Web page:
Special Topics: Beckett

English 166

Section: 1
Instructor: Danner, Mark
Time: TTh 2-3:30
Location: Wheeler 30


Description

The Twentieth Century offered a unique blending of advancement and atrocity, genocide and progress, and surely no single artist captured this more fully and more fearlessly than Samuel Beckett. Spanning the modernist and postmodernist eras, Beckett's vast body of work in fiction and drama confronts us with a relentless exploration of loneliness and destruction and a single-minded flight to the very limits of human expression. Out of this near maniacal quest he produced -- impossibly -- writing that is off the charts funny. How did he achieve this pungent blending of laughter and doom in works like Waiting for GodotMolloyEndgame and so many others?  In this class, through a close reading of Beckett's stories, novels and plays, and a taste of some of the writers who most influenced him and whom he most influenced, we will seek to find out. In addition to Beckett's major works we will read a bit of Descartes, some Joyce, a pinch of Proust and a sprinkling of Harold Pinter, Edward Albee, Sam Shepherd and Suzan-Lori Parks, among others.


Special Topics

English 166

Section: 2
Instructor: Naiman, Eric
Time: TTh 2-3:30
Location: Wheeler 202


Book List

Nabokov, Vladimir: Laughter in the Dark; Nabokov, Vladimir: Lolita; Nabokov, Vladimir: Pnin; Nabokov, Vladimir: Short Stories; Nabokov, Vladimir: The Defense; Nabokov, Vladimir: The Gift

Description

We will study the work of Nabokov as a novelist on two continents over a period of nearly sixty years. The course will be structured (more or less) chronologically and divided between novels translated from Russian and written in English. After beginning several short stories, we will examine some of the fiction of his European period, before turning our attention to Lolita and Pnin. Competing interpretations of Nabokov will be considered, but our emphasis will be on metafiction, the theme of perversity and Nabokov's cultivation of a perverse reader.

“Curiously enough, one cannot read a book: one can only reread it.” Students should expect to devote a considerable amount of time to reading and rereading and should come to class prepared to discuss the assigned texts. Participants in the class should anticipate reading (and then, in a perfect world, curiously rereading) 150 pages per week. Written work will consist of two papers (5 to 10 pages) on topics to be chosen in consultation with the professor. Penalties will be assessed for late papers. There will be a midterm and a final examination.


Special Topics in American Cultures: Racial Joy

English 166AC

Section: 1
Instructor: Cutler, John Alba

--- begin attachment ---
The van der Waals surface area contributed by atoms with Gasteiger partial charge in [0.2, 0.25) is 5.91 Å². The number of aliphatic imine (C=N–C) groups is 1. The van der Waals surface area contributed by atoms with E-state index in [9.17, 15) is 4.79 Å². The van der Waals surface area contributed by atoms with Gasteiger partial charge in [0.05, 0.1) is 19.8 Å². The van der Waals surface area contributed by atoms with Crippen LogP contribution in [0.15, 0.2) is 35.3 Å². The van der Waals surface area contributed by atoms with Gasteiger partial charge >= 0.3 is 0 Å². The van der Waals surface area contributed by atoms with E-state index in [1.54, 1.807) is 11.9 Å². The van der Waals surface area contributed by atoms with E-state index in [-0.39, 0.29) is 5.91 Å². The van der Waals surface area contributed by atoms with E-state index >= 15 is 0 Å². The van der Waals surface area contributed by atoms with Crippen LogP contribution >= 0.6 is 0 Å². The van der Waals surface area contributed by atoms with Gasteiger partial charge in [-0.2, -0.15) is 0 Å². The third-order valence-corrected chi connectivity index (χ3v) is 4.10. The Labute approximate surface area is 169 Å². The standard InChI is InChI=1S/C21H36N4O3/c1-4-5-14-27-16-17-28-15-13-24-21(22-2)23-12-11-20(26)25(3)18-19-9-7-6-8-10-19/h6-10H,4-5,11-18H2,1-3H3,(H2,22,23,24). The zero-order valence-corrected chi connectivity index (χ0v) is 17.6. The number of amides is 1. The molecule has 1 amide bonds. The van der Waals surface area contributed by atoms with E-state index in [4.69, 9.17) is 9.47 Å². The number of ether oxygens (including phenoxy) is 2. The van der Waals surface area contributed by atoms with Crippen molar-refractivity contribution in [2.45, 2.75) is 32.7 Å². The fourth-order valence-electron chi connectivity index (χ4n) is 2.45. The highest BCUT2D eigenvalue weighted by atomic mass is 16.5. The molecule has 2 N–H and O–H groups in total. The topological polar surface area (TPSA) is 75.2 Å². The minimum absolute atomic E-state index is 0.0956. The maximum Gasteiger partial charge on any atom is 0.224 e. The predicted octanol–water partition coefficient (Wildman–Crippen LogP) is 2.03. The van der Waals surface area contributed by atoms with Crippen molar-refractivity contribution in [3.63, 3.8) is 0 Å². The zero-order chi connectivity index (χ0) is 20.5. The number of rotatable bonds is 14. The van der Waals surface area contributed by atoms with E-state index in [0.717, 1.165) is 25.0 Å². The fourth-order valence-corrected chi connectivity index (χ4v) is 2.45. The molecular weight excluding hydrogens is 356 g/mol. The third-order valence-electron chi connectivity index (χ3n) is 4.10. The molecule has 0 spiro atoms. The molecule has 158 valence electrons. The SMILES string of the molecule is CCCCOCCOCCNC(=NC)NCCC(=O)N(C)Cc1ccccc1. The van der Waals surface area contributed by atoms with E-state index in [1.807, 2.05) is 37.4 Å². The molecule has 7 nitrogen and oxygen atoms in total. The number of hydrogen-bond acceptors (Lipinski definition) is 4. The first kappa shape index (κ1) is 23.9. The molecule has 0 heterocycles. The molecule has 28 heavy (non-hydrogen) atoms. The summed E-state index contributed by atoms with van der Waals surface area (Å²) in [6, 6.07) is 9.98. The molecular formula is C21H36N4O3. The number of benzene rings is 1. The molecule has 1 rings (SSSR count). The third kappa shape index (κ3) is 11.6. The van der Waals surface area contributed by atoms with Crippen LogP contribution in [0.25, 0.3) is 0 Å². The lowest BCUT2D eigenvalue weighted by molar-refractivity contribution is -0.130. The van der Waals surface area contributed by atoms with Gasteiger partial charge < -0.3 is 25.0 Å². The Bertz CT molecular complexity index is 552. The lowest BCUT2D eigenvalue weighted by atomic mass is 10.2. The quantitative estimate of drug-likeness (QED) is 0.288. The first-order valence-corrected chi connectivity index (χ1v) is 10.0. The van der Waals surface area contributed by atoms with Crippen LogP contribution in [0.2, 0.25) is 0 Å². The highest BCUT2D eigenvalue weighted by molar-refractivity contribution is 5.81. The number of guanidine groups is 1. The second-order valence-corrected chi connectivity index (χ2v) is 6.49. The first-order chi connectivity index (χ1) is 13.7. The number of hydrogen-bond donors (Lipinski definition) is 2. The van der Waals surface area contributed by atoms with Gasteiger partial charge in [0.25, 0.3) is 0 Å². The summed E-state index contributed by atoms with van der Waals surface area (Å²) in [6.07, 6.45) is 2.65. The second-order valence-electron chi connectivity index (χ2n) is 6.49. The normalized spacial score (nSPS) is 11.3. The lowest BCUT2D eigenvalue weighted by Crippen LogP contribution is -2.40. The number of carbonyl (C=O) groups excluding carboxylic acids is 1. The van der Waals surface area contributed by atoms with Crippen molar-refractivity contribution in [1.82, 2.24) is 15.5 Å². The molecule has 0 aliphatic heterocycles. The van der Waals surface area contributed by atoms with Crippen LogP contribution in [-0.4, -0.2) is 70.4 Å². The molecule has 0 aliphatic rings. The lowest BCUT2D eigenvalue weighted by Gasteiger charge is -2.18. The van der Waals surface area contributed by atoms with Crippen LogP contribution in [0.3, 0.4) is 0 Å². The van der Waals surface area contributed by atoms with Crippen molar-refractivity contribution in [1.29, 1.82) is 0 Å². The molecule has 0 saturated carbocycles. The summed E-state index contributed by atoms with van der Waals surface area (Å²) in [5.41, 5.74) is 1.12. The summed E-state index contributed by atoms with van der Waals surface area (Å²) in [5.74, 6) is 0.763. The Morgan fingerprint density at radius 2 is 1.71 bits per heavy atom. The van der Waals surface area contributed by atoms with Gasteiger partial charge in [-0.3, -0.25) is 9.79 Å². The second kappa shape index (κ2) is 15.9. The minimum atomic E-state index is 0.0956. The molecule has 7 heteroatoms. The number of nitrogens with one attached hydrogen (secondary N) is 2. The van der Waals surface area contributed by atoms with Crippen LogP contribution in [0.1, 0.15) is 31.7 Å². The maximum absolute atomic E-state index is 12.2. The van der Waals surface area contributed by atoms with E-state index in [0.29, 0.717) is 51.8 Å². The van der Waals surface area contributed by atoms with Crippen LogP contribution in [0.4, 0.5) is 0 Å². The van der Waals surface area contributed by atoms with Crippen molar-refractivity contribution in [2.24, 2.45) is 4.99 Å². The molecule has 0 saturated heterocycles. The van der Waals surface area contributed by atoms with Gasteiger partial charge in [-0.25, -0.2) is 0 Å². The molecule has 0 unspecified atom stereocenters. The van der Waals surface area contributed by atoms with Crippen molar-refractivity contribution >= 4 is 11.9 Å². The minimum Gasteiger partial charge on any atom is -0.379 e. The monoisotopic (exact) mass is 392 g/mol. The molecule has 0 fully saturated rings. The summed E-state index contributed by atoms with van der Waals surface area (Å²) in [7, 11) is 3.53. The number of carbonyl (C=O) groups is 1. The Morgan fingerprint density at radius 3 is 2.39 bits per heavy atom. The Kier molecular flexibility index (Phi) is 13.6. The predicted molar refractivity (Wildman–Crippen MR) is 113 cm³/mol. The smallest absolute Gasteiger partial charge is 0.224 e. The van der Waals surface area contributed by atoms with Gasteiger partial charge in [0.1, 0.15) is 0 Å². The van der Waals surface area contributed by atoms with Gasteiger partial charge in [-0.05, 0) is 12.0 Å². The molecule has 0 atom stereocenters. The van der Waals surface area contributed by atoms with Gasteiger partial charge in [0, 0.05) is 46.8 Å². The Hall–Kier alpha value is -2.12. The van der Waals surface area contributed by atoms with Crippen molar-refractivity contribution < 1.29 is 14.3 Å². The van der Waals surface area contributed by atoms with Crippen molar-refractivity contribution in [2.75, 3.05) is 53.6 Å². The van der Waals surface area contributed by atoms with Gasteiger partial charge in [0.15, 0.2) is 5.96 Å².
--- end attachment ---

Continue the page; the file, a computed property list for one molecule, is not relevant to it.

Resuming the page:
Time: TTh 9:30-11
Location: Social Sciences Building 166


Description

Is happiness possible in a world of ecological catastrophe, economic inequality, and racial oppression? This course will explore recent literature by Black, Indigenous, Latinx, and Asian American writers and poets preoccupied with the nature of joy. Against the grain of literature that represents the experience of racialization as immiseration, these texts explore the possibilities of meaning, happiness, beauty, and community both as responses to racialization and as the generative outcome of artistic creation. We will pay particular attention to the specificity of differently racialized histories as they impinge on or, alternately, create the conditions in which human flourishing (an idea whose influence runs from Aristotle through Marx to contemporary political theory) becomes possible. We will read in all genres and supplement our consideration of primary texts with theoretical texts on the political valences of happiness, bodily pleasure, ecological communion, and racial solidarity. Texts will include Luis Alberto Urrea’s The House of Broken Angels, Ross Gay’s Be Holding, Natalie Diaz’s Postcolonial Love Poem, Louise Erdrich’s LaRose, and Gish Jen’s Typical American, among others. Students will learn to identify and analyze different conceptions of joy and their relation to theories and histories of racialization. They will also develop essays that synthesize theoretical concepts and closely examine the form and function of primary texts. 


Literature and Sexual Identity: Gender, Sexuality, Modernism

English 171

Section: 1
Instructor: Abel, Elizabeth
Time: TTh 12:30-2
Location: Wheeler 108


Book List

Baldwin, James: Giovanni's Room; Barnes, Djuna: Nightwood; Cunningham, Michael: The Hours; Hollinghurst, Alan: The Line of Beauty; Larsen, Nella: Passing; Nelson, Maggie: The Argonauts; Wilde, Oscar: The Picture of Dorian Gray and Other Writings; Woolf, Virginia: Mrs. Dalloway; Woolf, Virginia: Orlando

Other Readings and Media

The bCourses site will include samples of modernist poetry (T.S. Eliot, Ezra Pound, Gertrude Stein, Langston Hughes), theoretical essays (Michel Foucault, Judith Butler, Eve Sedgwick, Lee Edelman, Susan Stryker), short stories (Henry James, Bruce Nugent), and visual materials drawn from contemporary art installations.  

Description